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​Solar Maximums

The sun’s magnetic poles reverse every eleven years as it makes a full solar cycle. A solar maximum is when the most solar activity from the sun occurs, and it is followed by a solar minimum. During the maximum, Earth is affected by sunspots, solar flares, and coronal mass ejections.


The sun has something that resembles a conveyor belt that carries gasses around in a loop from the sun’s equator to its poles and back. This helps control the weather on the sun and it also controls the sunspot cycle.

A sunspot is a dark spot on the surface of the sun that decays and leaves behind weak magnetic fields. When the top of the conveyor belt goes along the surface of the sun, it sweeps up the old, dead sunspots. These are dragged down and reincarnated then they float back to the surface.

It takes about forty years for the belt to make a loop. However, a fast pace of thirty years means that there are more magnetic fields being swept up, and the sunspot cycle will be more intense. The magnetic fields swept up from 1986-1996 should be big sunspots in 2012.

The most active Solar Cycle was number nineteen, where there were 201 sunspots at its peak in 1957.It is predicted that 2012 will be the most intense solar maximum in over fifty years.

Solar Storms

Solar storms are solar flares and coronal mass ejections. Just what are these?

Solar flares are big bursts of magnetic energy that flare out from the sun. They occur frequently during the solar maximum. Solar flares push radiation, electrons, protons, and ions toward Earth at almost the speed of light. Earth has something called a magnetosphere, and it is supposed to act as a shield around Earth. This magnetosphere will keep most solar particles away, but our magnetosphere is weakening. This means that its ability to protect Earth from these particles is reduced.

Solar flares are often followed by a coronal mass ejection (CME). These emit gas and plasma into the solar wind that hurtle toward Earth. The radiation from the sun can reach Earth within eight minutes, and the energy particles arrive around an hour later. The actual CME doesn’t get here for one to four days after that. However, the ACE Satellite gives advance warning of geomagnetic storms, so scientists don’t believe there is any danger.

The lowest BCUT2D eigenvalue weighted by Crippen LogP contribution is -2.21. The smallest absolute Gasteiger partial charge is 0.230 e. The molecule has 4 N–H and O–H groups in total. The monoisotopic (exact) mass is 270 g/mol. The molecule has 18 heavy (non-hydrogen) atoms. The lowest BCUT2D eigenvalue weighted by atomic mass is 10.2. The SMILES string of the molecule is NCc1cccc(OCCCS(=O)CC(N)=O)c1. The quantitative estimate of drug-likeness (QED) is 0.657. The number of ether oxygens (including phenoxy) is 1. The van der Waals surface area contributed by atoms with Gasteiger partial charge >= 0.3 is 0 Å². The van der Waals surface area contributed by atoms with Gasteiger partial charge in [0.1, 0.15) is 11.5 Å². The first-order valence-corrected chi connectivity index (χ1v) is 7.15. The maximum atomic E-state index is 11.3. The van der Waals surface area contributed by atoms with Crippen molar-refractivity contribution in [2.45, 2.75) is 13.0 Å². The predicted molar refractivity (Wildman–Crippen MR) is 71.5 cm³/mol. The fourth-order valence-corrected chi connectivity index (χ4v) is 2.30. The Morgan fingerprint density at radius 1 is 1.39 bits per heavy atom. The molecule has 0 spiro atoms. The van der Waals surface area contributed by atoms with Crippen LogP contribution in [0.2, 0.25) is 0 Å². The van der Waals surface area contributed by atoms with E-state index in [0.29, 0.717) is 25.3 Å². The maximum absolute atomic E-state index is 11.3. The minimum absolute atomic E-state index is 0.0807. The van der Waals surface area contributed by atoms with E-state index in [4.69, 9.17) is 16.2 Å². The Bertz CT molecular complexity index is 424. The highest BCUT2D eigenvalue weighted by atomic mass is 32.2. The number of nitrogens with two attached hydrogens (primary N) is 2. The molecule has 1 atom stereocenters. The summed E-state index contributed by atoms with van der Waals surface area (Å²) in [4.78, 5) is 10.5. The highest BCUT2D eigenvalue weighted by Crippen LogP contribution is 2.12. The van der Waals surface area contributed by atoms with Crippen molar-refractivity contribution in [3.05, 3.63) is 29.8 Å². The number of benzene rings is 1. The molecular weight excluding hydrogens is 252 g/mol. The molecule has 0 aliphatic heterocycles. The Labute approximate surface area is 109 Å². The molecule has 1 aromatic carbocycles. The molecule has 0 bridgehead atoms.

There are scientists who posit that at least one large solar storm happens every decade, and cause only minor disruptions. Large solar storms were recorded in 1859. They did some damage to telegraph wires, and possibly caused fires. It appears there were also solar storms in 2003, but they didn’t do anything noticeable to the Earth.

A solar storm today can knock out power grids and satellites, so our cell phones, GPS and other electronic systems could quit working. It may also pull satellites down and cause them to crash into Earth. In turn, it could take months to repair these issues, and there could be social and economic disruptions and chaos. There are scientists working to create electronics that are “solar storm proof”, but until that time, there is always a risk of losing our electronics.

Some believe the predicted solar flares of 2012 will not be as mild as those of 2003. The change in the sun’s magnetic fields will produce huge solar flares that will affect the Earth’s polarity. This means that Earth’s magnetic field will reverse all at once and result in massive earthquakes, tsunamis, and volcanoes. 
NASA doesn’t see any increased risk to Earth because of solar storms in 2012. They believe that the next solar maximum will occur after December 21, 2012, and will be an average solar cycle.

Copyright Joanne Hirase.